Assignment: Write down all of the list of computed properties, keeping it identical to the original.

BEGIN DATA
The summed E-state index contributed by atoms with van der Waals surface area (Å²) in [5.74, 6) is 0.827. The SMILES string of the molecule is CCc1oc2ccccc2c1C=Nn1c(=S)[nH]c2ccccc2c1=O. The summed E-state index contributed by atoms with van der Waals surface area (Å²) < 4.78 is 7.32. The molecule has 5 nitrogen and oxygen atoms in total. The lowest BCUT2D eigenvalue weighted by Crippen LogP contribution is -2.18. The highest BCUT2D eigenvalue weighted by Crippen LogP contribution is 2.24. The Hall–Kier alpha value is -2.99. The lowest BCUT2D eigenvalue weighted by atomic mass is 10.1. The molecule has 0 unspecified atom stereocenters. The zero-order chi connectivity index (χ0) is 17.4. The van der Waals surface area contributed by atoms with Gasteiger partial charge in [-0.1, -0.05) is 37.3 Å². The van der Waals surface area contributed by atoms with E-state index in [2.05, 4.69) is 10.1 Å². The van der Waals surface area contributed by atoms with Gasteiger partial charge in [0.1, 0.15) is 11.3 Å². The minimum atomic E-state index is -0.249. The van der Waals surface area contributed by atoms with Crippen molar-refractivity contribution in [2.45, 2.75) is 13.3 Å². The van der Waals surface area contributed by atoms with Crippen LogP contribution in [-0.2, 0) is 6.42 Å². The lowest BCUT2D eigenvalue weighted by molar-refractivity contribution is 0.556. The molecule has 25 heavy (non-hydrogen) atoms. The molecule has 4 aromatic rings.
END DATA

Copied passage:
The summed E-state index contributed by atoms with van der Waals surface area (Å²) in [5.74, 6) is 0.827. The SMILES string of the molecule is CCc1oc2ccccc2c1C=Nn1c(=S)[nH]c2ccccc2c1=O. The summed E-state index contributed by atoms with van der Waals surface area (Å²) < 4.78 is 7.32. The molecule has 5 nitrogen and oxygen atoms in total. The lowest BCUT2D eigenvalue weighted by Crippen LogP contribution is -2.18. The highest BCUT2D eigenvalue weighted by Crippen LogP contribution is 2.24. The Hall–Kier alpha value is -2.99. The lowest BCUT2D eigenvalue weighted by atomic mass is 10.1. The molecule has 0 unspecified atom stereocenters. The zero-order chi connectivity index (χ0) is 17.4. The van der Waals surface area contributed by atoms with Gasteiger partial charge in [-0.1, -0.05) is 37.3 Å². The van der Waals surface area contributed by atoms with E-state index in [2.05, 4.69) is 10.1 Å². The van der Waals surface area contributed by atoms with Gasteiger partial charge in [0.1, 0.15) is 11.3 Å². The minimum atomic E-state index is -0.249. The van der Waals surface area contributed by atoms with Crippen molar-refractivity contribution in [2.45, 2.75) is 13.3 Å². The van der Waals surface area contributed by atoms with Crippen LogP contribution in [-0.2, 0) is 6.42 Å². The lowest BCUT2D eigenvalue weighted by molar-refractivity contribution is 0.556. The molecule has 25 heavy (non-hydrogen) atoms. The molecule has 4 aromatic rings.